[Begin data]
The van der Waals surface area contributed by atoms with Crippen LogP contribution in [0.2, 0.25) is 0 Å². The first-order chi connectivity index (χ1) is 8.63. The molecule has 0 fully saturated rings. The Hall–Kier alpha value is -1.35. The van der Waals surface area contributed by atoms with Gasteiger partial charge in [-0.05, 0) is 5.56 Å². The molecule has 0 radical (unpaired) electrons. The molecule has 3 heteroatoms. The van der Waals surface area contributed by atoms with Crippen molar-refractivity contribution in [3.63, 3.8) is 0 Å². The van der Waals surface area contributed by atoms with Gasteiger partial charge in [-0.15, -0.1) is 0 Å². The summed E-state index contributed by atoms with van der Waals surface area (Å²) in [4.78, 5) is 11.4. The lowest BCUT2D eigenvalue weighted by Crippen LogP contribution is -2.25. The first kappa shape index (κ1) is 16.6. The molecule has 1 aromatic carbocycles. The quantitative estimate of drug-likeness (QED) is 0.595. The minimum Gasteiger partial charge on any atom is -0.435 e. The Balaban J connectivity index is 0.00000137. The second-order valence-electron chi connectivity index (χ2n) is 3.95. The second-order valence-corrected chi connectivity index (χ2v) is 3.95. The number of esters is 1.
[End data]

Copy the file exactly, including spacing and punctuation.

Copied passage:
The van der Waals surface area contributed by atoms with Crippen LogP contribution in [0.2, 0.25) is 0 Å². The first-order chi connectivity index (χ1) is 8.63. The molecule has 0 fully saturated rings. The Hall–Kier alpha value is -1.35. The van der Waals surface area contributed by atoms with Gasteiger partial charge in [-0.05, 0) is 5.56 Å². The molecule has 0 radical (unpaired) electrons. The molecule has 3 heteroatoms. The van der Waals surface area contributed by atoms with Crippen molar-refractivity contribution in [3.63, 3.8) is 0 Å². The van der Waals surface area contributed by atoms with Gasteiger partial charge in [-0.15, -0.1) is 0 Å². The summed E-state index contributed by atoms with van der Waals surface area (Å²) in [4.78, 5) is 11.4. The lowest BCUT2D eigenvalue weighted by Crippen LogP contribution is -2.25. The first kappa shape index (κ1) is 16.6. The molecule has 1 aromatic carbocycles. The quantitative estimate of drug-likeness (QED) is 0.595. The minimum Gasteiger partial charge on any atom is -0.435 e. The Balaban J connectivity index is 0.00000137. The second-order valence-electron chi connectivity index (χ2n) is 3.95. The second-order valence-corrected chi connectivity index (χ2v) is 3.95. The number of esters is 1.